The 320-acre LaHood-Burns Family Forest, in Black Hawk, South Dakota, has been in Bob Burns’ family since his great-grandfather, a railroad worker, bought the land in 1887 for $675. There was no history of timber management until Bob took over the property in 1969. He was studying environmental science at Rutgers University, including courses in forestry and watershed management.
Bob began thinning some of the overgrown dog-hair areas that dominated the property. He worked by himself, selling posts to finance the project, but soon learned about cost-share programs, which enabled him to hire timber contractors to help with the work.
Bob and Mary LaHood married in 1986. Raising a family put a pause on forest management. That changed on August 15, 1994, when the lightning-caused Stagebarn Fire erupted on National Forest Service land bordering their property. Bob’s knowledge of the area was instrumental in laying out an attack plan. He guided the bulldozer operator in creating a two-mile fire line on two sides of the blaze. The fire didn’t jump the lines, and no homes were lost.
The fire refocused Bob and Mary on forest health. With the help of forester Fred Goetz, they drew up a stewardship plan and a comprehensive timber management plan, including a salvage sale of the burned property, a sawlog harvest, a post and pole sale, and precommercial thinning of the remaining accessible property.
Access had been a longstanding challenge to forest management. With Goetz’s help, Bob explained to his neighbors the benefits of a well-managed, fire-resistant forest adjacent to their homes and addressed their concerns about the impact of the gravel logging roads. As a result, many neighbors welcomed the logging project, and some adjoining landowners added a total of 80 acres to the treatment area.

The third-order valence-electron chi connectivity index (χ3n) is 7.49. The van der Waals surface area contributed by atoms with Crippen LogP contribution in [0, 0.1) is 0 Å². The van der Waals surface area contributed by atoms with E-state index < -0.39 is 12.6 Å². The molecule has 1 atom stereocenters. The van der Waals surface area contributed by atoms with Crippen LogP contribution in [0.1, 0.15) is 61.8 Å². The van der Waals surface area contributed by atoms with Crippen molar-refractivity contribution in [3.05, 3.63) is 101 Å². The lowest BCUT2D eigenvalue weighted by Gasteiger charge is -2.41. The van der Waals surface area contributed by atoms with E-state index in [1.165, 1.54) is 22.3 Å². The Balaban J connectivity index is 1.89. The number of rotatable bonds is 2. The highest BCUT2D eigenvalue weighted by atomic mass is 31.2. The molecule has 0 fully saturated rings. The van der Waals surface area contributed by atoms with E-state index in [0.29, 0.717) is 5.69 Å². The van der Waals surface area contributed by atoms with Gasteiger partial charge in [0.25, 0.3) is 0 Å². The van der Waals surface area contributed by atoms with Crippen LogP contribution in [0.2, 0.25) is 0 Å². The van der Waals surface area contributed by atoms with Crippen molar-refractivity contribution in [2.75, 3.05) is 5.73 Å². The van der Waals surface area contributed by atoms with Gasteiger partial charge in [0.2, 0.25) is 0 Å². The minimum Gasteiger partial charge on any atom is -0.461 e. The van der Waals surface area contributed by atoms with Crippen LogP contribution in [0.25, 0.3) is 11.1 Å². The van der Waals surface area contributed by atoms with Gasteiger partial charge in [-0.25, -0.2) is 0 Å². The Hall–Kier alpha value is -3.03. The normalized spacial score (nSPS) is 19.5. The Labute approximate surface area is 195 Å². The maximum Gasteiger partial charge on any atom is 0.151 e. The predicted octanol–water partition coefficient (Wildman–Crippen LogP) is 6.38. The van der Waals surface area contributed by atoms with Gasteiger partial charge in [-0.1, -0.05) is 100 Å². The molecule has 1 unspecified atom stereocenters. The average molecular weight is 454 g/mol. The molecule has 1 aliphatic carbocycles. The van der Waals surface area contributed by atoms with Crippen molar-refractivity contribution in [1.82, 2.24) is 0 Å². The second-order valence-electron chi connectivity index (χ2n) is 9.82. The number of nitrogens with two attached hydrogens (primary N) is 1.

Cost-sharing assistance helped them remove pines from an 18-acre hardwood area, reviving a long-lost spring that quickly attracted grouse. Turkey, deer, mountain lion, coyote, fox, squirrels, and birds benefit from the oak, chokecherry, aspen, birch, green ash, hawthorn, and other native plants that were previously inhibited by the thick pine overstory.
Today, the LaHood-Burns Family Forest is a place where neighbors hike and hunt, the family gathers to camp, youth groups experience nature, community groups learn about tree farming—and where the foundation for the next generation of family forest owners is being built.
America’s family forests are vital for clean water and air, wildlife habitat, and sustainable wood supplies. The American Tree Farm System, the American Forest Foundation’s signature program, is the country’s largest sustainable woodland program, with a network of more than 70,000 family forest owners managing 19 million acres of forestland.
September 9, 2021
Announcing the 2021 Regional Outstanding Tree Farmers of the Year
The American Forest Foundation and the American Tree Farm System are excited to announce the 2021 Regional Outstanding Tree Farmers of the Year.
July 6, 2021
ATFS Recognizes Outstanding National Volunteers
Each year the American Tree Farm System recognizes a number of individuals for their invaluable contributions of time and energy to their communities.
April 1, 2021
Encouraging Lifelong Learnings
Al Robertson was introduced to the Dauerwald concept of forestry during his U.S. Army days in Germany. The concept dovetails with the American Tree Farm System's Standards of Sustainability in helping landowners become good stewards of their forestland.